Update: Recently Ransome fans raised enough money to buy the original Swallows boat from the 1974 film on auction. True to the spirit of the books, they would like to keep the boat on the water rather than in a museum. If you would like to sail in the dinghy (pictured here), you can make a donation to the Nancy Blackett trust. Find out more here.
Swallows & Amazons is a series of books written and illustrated by Arthur Ransome. It is a very famous series in the UK, but is much less well-known in North America. Arthur Ransome was a journalist and after the first World War, he became a spy for the British government. He led a quite fascinating life.
In 1929, he stopped writing for the Manchester Guardian and began writing children's books. He wrote the Swallows & Amazons series between 1930 and 1945. They are based on his childhood holidays at Nibthwaite. In the author's preface, of 1958 he writes:
"I have often been asked how I came to write Swallows and Amazons. The answer is that it had its beginning long, long ago when, as children, my brother, my sisters and I spent most of our holidays on a farm at the south end of Coniston. We adored the place. Coming to it we used to run down to the lake, dip our hands in and wish, as if we had seen the new moon. Going away from it, we were half-drowned in tears. While away from it, as children and as grown-ups, we dreamt about it. No matter where I was, wondering about the world, I used at night to look for the North Star and, in my minds eye, could see the beloved skyline of great hills beneath it. Swallows and Amazons grew out of those old memories. I could not help writing it. It almost wrote itself. "
The books are mainly about two families of children who love to sail, fish and camp. Sailors John, Susan, Roger and Titty (it's short for Laeticia) Walker are the Swallows and pirates Nancy and Peggy Blackett are the Amazons. Each family has a beautiful little boat, and they are free to go on short adventures, so long as their parents know where they are. As they go, they imagine even greater adventures, such as traveling to the North Pole, or going on a mining expedition.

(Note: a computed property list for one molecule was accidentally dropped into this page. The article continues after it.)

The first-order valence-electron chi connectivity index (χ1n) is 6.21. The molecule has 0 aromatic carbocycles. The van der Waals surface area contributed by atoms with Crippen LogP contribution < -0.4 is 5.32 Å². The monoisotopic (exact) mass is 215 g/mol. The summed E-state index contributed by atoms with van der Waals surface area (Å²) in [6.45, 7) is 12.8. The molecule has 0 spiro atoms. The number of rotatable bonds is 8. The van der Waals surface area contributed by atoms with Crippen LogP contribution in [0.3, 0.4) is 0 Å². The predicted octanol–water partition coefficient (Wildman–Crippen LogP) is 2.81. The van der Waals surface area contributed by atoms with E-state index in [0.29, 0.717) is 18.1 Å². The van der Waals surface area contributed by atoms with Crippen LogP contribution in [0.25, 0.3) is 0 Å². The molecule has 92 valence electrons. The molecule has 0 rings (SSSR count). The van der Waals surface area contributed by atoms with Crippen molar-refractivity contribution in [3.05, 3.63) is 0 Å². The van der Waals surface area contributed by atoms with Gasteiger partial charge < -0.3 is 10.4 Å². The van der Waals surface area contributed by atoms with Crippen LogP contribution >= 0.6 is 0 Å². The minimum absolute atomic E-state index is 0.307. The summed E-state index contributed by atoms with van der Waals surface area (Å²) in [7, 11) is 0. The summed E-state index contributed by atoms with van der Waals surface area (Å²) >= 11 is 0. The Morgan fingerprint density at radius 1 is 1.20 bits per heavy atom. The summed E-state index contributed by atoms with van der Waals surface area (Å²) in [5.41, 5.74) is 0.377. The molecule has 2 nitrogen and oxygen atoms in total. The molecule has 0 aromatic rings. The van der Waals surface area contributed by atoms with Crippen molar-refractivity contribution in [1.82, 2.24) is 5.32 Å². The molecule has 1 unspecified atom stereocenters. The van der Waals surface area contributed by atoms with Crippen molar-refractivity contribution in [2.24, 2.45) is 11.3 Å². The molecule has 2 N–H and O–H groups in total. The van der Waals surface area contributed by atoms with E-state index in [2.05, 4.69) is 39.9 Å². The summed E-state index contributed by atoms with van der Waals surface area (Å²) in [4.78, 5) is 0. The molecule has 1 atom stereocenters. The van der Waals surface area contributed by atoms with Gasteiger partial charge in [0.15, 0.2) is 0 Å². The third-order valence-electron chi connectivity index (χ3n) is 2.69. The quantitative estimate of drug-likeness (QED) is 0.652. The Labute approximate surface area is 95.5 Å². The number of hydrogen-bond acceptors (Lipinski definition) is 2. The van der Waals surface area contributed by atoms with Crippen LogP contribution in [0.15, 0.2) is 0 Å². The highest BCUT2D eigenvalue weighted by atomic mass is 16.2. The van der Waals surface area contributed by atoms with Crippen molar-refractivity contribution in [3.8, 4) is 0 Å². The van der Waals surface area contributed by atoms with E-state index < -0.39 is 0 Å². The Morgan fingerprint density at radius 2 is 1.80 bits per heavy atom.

The best thing about these stories is that so much of what the children do is real. In Pigeon Post, for example, they imagine that they are exploring for gold in South America. But as they do, they really do pan, test minerals for gold content, and find a spring with a divining rod (as there is a drought) and use carrier pigeons to send messages.
Another fantastic thing about the books is the language. Throughout the book are dromedaries, supplies of pemmican, knickerbockerbreakers, butter-brained galoots and fox moth caterpillars. In Pigeon Post the children have a rival, who they believe is also prospecting for gold. They don't know his real name, so they call him Squashy Hat. That is an excellent name for a nemesis. The books themselves have beautiful titles: Peter Duck, Coot Club, We Didn't Mean to go to Sea, Pigeon Post, The Picts and the Martys.
Finally, the illustrations, which are done by Ransome himself (after he was disappointed by professional work). They are quite cool, because they are both quite technical and very sketch-y. Many of them look almost as if they were drawn on scrap paper.